A Tough but Fair Man…Rest in Peace, Mr. Young

I wrote this article for the Summer 2015 edition of East Alabama Living. Mr. Young passed away today, August 31, 2016. I am so thankful to have had him as a teacher. My class was the last class to have him. He was tough as nails but always very fair. 

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A Tough but Fair Man

Bill Young was born to Shaffer and Johnnie Young in 1928 at his grandmother’s home just north of Shady Grove Church near the dam on Lake Wedowee. His father, a veteran of World War I, taught school in Clay County and maintained the family farm. His mother handled everything at home, which included raising two sons.

Young graduated from Lineville High School in 1947. Shortly thereafter, the family sold the farm and moved to Opelika.

He attended Alabama Polytechnic Institute, now Auburn, but had no money. On a whim, he decided to join the National Guard at Ft. Dallas B. Smith Armory in Opelika. Between the National Guard, active duty, and the Army Reserves, he would go on to wear the uniform for nearly four decades.

Due to his focus on education, he was oftentimes unable to attend summer camp resulting in loss of rank. “I was promoted to private first class three different times,” he chuckled. Eventually he was called to active duty and was promoted to sergeant. “I skipped corporal, altogether. They made me a buck sergeant,” he recalls with pride.

Although the Korean War was taking place during his tenure on active duty, he didn’t have to go overseas. He was stationed in South Carolina, Texas, Indiana, and Louisiana. Staff Sergeant Young left active duty in late summer of 1952. Later, he received a direct commission and was promoted to second lieutenant.

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In 1953, he graduated from Auburn with a degree in Agriculture Education.

His first teaching position was in Thomaston, Georgia. The superintendent, who was from Waverly, hired him fairly quickly. “He saw my Auburn ring and found out I was from Opelika. That was all it took,” he says. “I taught math, science, and shop. I picked up the loose ends, so to speak.”

After two years in Georgia, he returned to East Alabama. He taught agriculture for two years in Seale at the old courthouse, which was in close proximity to the school. He also started graduate school at Auburn.

Following another stint on active duty, he began his career with Opelika City Schools. For the first few years, he taught physical science. Many of his former students remember his class fondly but remember him as a disciplinarian, too.

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“I will always love this man. He was a great science teacher. He was the best of the best. I also have many memories of his paddle,” recalls one former student.

“He could swing that paddle when he needed to. He got my attention quickly,” recalls another.

“I enjoyed teaching science. It was a good class. I enjoyed that,” he says. “I taught it until Dr. Clyde Zeanah became superintendent. He wanted Industrial Arts. I had experience in shop, so he asked me to do it. I bought all the tools and learned how to work them all.”

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In 1985, after 34 years of teaching, he retired. It was also around this same time that he retired from the Army Reserves. Major Young served a total of 39 years.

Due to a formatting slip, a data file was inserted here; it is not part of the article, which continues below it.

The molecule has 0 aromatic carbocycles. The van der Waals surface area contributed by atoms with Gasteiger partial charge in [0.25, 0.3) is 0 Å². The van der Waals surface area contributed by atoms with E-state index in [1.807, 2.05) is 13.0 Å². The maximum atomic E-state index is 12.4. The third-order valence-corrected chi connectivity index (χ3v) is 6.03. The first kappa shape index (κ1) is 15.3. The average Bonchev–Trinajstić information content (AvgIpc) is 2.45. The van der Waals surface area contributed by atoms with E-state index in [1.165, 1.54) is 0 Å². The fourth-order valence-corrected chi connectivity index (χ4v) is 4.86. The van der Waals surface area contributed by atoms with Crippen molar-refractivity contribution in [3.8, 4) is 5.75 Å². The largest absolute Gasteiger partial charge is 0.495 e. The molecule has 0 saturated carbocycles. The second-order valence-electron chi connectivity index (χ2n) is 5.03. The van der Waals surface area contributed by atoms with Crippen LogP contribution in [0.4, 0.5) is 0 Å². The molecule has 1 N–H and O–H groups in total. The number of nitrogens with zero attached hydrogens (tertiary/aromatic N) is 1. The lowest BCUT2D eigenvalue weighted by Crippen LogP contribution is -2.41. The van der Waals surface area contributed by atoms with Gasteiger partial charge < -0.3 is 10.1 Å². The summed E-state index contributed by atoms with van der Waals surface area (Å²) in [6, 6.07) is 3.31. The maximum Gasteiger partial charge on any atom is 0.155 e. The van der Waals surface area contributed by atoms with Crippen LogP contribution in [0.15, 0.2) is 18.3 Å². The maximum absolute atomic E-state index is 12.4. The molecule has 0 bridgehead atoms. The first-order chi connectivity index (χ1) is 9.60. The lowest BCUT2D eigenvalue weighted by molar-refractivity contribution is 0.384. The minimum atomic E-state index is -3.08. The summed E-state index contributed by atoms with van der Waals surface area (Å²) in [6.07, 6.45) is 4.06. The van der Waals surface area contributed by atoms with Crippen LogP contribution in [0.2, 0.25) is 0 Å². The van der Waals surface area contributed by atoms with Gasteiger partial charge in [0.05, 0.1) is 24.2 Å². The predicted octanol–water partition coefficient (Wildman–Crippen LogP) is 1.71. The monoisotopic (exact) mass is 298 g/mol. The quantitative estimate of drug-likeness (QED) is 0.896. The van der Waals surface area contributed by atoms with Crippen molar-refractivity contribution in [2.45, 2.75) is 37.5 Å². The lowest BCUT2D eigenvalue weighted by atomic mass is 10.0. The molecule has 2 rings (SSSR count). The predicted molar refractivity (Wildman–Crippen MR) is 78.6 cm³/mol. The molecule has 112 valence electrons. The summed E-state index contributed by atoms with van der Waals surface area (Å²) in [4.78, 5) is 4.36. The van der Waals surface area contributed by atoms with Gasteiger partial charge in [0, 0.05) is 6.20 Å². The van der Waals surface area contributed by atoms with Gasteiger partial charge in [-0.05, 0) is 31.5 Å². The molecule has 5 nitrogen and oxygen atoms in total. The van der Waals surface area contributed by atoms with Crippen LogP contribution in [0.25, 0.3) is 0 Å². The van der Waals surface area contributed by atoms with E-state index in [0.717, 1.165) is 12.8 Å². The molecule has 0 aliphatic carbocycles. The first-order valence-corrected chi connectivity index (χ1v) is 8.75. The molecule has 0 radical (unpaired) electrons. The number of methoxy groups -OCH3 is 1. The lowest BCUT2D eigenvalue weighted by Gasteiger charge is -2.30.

He’s kept extremely busy since retirement. He owned Young’s Grocery in Opelika. Joyce, his lovely bride, ran the store since its opening in 1970. Upon retirement, he was able to spend more time at the store and did so until it burned down in 1999. He’s spent a great deal of time at his farm near Lineville, too.

“It makes me feel better to do something. I keep a list of things to do. I just can’t sit around and do nothing. I know too many people who did nothing when they retired, and they didn’t last very long,” he passionately states.

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“Mr. Young was a great teaching mentor for a beginning teacher like me,” says former colleague Richard Barnes. “He had a lot of wisdom and experience which he freely shared. He raised some hard working, smart children and their families have contributed a lot to this community. He is still taking care of OHS grads in ways he will never brag about. God bless him.”

Whether it was his role as an educator or a service member, Bill Young was known as a tough man but a fair man. He was a disciplinarian who served as that father figure that so many lacked at home. “I don’t care what you think about me now. I care what you think about me in 20 years,” he often said. Those of us who were fortunate enough to have Mr. Young as teacher hold him in the highest regards, and it didn’t take 20 years to do so.

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Rest in peace, sir. 

Jody Fuller is from Opelika. He is a comic, speaker, writer and soldier with three tours of duty in Iraq. He is also a lifetime stutterer. He can be reached at jody@jodyfuller.com. For more information, please visit http://www.jodyfuller.com.

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2 thoughts on “A Tough but Fair Man…Rest in Peace, Mr. Young

  1. Jody, thank you for this article on one of my very favorite teachers. He will be missed by many!

  2. mr young was always a funny man to me and he actually taught me alot of things, like how to read a measureing tape,set studs on 16 inch centers, i actually think i mixed my first bag of cement in his class! lol cant say that isn’t some handy things to know just to name a few ! wish i was better at raking mr younge but the wind on your place was always a challenge hope ya understand! youll be missed truly

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